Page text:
The Minnesota Pollution Control Agency (MPCA) has proposed adding a segment of the St. Croix River from Taylors Falls to Lake St Croix to their impaired waterbody list due to excess phosphorus. MPCA is currently accepting public comment through January 14th, 2020 and plans to submit the final impairment list to the U.S. Environmental Protection Agency in April, 2020.
Minnesota’s Impaired Waters List - https://www.pca.state.mn.us/water/minnesotas-impaired-waters-list
The St. Croix River segment from Taylors Falls to Stillwater, MN is proposed to be listed as impaired for excess nutrients, specifically phosphorus and increased levels of algae (expressed as the amount of chlorophyll a) in response to this excess phosphorus.
Impaired Waters are those waters that do not meet water quality standards for one or more water quality parameters, thus, they are “impaired” or not supporting their designated uses. This impairment listing is for “aquatic life,” meaning that the level of nutrients detected in the water may be detrimental to aquatic life.
The river is vulnerable and will always be vulnerable. This impairment designation is a reminder that continual work and public action will be necessary to preserve and protect the St. Croix River.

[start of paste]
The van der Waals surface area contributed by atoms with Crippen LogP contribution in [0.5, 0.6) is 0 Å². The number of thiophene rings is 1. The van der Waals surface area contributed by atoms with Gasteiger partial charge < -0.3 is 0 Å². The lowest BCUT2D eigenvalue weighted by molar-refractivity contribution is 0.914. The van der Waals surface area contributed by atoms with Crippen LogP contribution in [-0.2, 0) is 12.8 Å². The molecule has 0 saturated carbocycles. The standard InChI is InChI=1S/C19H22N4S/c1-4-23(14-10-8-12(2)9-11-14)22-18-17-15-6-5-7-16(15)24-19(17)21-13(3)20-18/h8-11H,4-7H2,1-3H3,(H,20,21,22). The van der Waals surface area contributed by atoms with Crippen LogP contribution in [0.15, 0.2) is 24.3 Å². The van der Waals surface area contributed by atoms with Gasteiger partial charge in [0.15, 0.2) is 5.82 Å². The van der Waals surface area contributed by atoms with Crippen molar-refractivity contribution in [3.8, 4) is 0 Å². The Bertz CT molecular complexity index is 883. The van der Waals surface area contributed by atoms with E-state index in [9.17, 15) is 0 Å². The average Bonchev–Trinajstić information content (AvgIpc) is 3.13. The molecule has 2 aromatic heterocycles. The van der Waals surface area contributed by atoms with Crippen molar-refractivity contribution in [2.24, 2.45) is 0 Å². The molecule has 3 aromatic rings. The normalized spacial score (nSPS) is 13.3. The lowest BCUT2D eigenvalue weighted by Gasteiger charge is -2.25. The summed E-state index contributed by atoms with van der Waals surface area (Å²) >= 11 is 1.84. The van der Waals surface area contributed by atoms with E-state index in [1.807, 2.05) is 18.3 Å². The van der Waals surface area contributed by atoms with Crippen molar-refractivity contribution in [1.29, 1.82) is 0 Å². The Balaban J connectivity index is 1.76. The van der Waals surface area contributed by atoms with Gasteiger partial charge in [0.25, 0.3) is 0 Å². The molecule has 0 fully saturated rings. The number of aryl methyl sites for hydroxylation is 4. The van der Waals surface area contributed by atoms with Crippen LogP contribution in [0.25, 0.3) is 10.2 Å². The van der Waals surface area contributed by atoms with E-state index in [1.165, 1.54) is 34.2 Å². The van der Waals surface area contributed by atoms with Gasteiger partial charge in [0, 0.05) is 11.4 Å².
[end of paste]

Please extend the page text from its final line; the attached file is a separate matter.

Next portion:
Water quality is a watershed-wide issue and will require a watershed-wide approach. Local, state, and federal government agencies, not-for-profit groups, and residents in both states and along all the tributaries are responsible for addressing this issue.
People can continue to use the river for recreation (swim, paddle, fish, and enjoy). Excess phosphorus leading to an overabundance of algae can be detrimental to aquatic life; therefore, this is an “aquatic life” impairment and not a recreation, consumption, or fish consumption impairment.
Water quality within the river is actually improving and getting better. Current actions to improve water quality within the watershed are successful. Water quality data collected by the Metropolitan Council from the St. Croix River at Stillwater show a steady decline in phosphorus concentrations from 1976 to 2015.
The St. Croix River is a national treasure, with national park status and wild and scenic river designation. Urgent and thoughtful action will be necessary to seek additional resources, funding, and partnerships to make water quality within the St. Croix watershed a priority.